To find out more about these variety artists and the history of vaudevilleconsult No Applause, Just Throw Money: The Book That Made Vaudeville Famous, available at Amazon, Barnes and Noble, and wherever nutty books are sold.

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Winsor McCay: Cartoonist in Vaudeville

Posted in PLUGS, Silent Film, Stars of Vaudeville, Vaudeville etc., VISUAL ART with tags , , , , , , , , on September 26, 2010 by travsd

Born this day (according to some, including himself) circa 1867-1871, cartoonist Winsor McCay is much revered today for his highly whimsical, dreamlike comic strips like Little Nemo in Slumberland and Dreams of a Rarebit Fiend. More to the point here, starting in 1911, he toured vaudeville with short animated films using his characters like Gertie the Dinosaur and others. McCay would lecture and magically interact with the films. My friends from the Silent Clowns screening series have shown some of these — get on their list, and they’ll tip you off the next time it’s on one of their bills! After about 10 years of touring the circuits, McCay began to concentrate on editorial cartoons. He passed away in 1934.

Now here’s his creation “Gertie the Dinosaur” in a film from 1914. The titles are lines the cartoonist would have spoken to the animated film as part of his vaudeville act. The scenes at the end are a recap of the framing device that begins the film (available in a different youtube clip) in which fellow cartoonist George McManus bets him that he can’t make such a film.

To find out more about these variety artists and the history of vaudevilleconsult No Applause, Just Throw Money: The Book That Made Vaudeville Famous, available at Amazon, Barnes and Noble, and wherever nutty books are sold.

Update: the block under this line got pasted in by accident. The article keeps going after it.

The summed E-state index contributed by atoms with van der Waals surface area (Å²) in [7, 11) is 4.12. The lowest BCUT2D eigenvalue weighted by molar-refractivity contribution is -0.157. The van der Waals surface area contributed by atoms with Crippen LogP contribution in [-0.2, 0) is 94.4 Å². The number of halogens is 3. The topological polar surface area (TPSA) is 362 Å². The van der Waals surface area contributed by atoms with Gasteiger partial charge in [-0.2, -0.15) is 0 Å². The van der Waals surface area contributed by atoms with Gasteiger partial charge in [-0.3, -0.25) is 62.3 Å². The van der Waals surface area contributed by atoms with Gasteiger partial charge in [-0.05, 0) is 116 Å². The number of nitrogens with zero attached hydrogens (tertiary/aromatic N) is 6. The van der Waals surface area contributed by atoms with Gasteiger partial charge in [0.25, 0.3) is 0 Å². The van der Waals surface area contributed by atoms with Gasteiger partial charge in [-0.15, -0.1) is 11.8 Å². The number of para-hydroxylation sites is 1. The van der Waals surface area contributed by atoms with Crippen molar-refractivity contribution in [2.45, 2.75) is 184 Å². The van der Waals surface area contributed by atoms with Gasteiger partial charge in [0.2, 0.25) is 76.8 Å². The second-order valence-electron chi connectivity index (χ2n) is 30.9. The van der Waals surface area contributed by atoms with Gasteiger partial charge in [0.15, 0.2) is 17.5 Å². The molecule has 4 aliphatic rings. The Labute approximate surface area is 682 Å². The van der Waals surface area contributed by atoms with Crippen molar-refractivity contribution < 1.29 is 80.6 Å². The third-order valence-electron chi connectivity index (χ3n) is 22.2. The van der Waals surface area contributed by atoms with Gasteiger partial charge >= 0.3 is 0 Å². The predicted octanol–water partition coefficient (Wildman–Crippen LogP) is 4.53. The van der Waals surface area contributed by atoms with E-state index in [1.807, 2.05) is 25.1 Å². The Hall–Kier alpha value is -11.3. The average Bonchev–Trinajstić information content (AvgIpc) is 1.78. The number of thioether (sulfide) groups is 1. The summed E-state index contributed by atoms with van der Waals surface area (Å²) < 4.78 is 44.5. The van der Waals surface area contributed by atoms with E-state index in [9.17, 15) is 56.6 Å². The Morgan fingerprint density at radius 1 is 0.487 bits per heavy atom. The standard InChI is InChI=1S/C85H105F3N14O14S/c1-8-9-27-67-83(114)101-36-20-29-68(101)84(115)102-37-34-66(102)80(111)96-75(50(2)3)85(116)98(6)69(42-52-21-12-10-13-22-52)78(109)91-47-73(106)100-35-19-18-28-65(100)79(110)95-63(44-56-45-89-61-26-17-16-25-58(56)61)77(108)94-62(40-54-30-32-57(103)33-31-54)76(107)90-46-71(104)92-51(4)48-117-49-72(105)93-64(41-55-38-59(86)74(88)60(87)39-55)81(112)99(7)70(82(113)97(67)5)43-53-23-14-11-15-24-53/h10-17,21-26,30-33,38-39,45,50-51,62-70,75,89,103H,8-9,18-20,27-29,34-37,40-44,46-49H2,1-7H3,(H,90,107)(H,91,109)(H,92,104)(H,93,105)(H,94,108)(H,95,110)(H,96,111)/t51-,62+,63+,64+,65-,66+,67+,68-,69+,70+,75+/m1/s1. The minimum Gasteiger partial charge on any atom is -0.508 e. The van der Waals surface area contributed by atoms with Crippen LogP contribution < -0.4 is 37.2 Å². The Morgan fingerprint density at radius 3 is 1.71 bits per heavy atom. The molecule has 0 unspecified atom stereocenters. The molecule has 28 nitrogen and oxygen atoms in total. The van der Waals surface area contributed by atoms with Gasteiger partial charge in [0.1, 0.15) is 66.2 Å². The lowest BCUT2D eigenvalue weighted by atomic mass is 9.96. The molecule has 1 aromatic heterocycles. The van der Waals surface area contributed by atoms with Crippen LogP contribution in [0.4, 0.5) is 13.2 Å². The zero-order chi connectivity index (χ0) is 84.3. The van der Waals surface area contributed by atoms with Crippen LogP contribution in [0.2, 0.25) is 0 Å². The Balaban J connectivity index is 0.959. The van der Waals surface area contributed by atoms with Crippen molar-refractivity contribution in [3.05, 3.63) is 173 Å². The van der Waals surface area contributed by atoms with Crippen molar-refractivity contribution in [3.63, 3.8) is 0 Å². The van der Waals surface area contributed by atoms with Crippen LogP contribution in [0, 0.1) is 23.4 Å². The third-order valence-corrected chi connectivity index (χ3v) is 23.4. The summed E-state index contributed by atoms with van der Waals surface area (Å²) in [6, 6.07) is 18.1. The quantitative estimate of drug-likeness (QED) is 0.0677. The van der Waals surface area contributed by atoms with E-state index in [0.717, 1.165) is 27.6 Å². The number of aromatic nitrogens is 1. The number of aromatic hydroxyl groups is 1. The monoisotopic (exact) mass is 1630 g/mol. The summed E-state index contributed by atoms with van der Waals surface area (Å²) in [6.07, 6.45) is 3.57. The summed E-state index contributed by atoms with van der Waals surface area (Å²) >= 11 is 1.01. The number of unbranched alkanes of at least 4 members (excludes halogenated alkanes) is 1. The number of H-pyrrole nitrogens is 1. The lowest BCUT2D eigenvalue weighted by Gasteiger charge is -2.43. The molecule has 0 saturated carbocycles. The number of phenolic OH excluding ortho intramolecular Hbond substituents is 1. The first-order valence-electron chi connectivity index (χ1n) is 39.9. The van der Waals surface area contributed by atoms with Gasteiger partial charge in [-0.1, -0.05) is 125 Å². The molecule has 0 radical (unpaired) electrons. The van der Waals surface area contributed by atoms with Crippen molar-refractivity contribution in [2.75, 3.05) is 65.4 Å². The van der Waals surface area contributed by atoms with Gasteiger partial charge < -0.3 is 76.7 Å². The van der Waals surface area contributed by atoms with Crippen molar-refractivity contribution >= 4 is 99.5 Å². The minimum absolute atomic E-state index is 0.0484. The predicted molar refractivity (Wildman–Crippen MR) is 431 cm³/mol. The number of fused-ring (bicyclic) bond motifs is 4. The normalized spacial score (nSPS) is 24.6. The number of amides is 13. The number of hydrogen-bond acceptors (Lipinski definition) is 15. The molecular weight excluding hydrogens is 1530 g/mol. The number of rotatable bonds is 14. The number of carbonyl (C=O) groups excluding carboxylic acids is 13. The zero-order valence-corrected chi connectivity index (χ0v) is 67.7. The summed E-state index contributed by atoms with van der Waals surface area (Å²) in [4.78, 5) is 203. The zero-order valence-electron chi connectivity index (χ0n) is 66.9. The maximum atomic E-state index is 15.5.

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Half Empty

Posted in BOOKS & AUTHORS with tags on September 22, 2010 by travsd

David Rakoff doesn’t ask that you be afraid; he just wants you to know that he is. The thrice-published author and frequent This American Life contributor has become not only a chronicler of quirky excesses, he is also perhaps the finest satirist of conspicuous consumption since Thorstein Veblen. Timid and retiring by nature, and a gay Canadian Jew by circumstance,  his usual modus operandi is to place himself in some situation that might be expected to frighten, annoy, or alienate him (frequently all three). The results of these experiments are richly rewarding, both because of the humorous culture clashes, but also because Rakoff is a gifted enough writer, and a big enough human being, to shade the experiences with nuance. He has that least fashionable of attributes, a moral compass. (“His parents raised him right,” I often think.)  Consequently, he can be as mean as a viper when he wants to be (with hilarious results), but only to the people, places and things that deserve it – usually some exponent or manifestation of one of the Seven Deadly Sins. He does not exclude himself from these unsparing analyses, which I like even more. In his previous books Fraud and Don’t Get Too Comfortable, he took us to Miami Beach, fashion shows in Paris, Loch Ness, an airline run by the Hooters restaurant chain, and a spiritual retreat run by action star Steven Seagal. That’s funny already, right?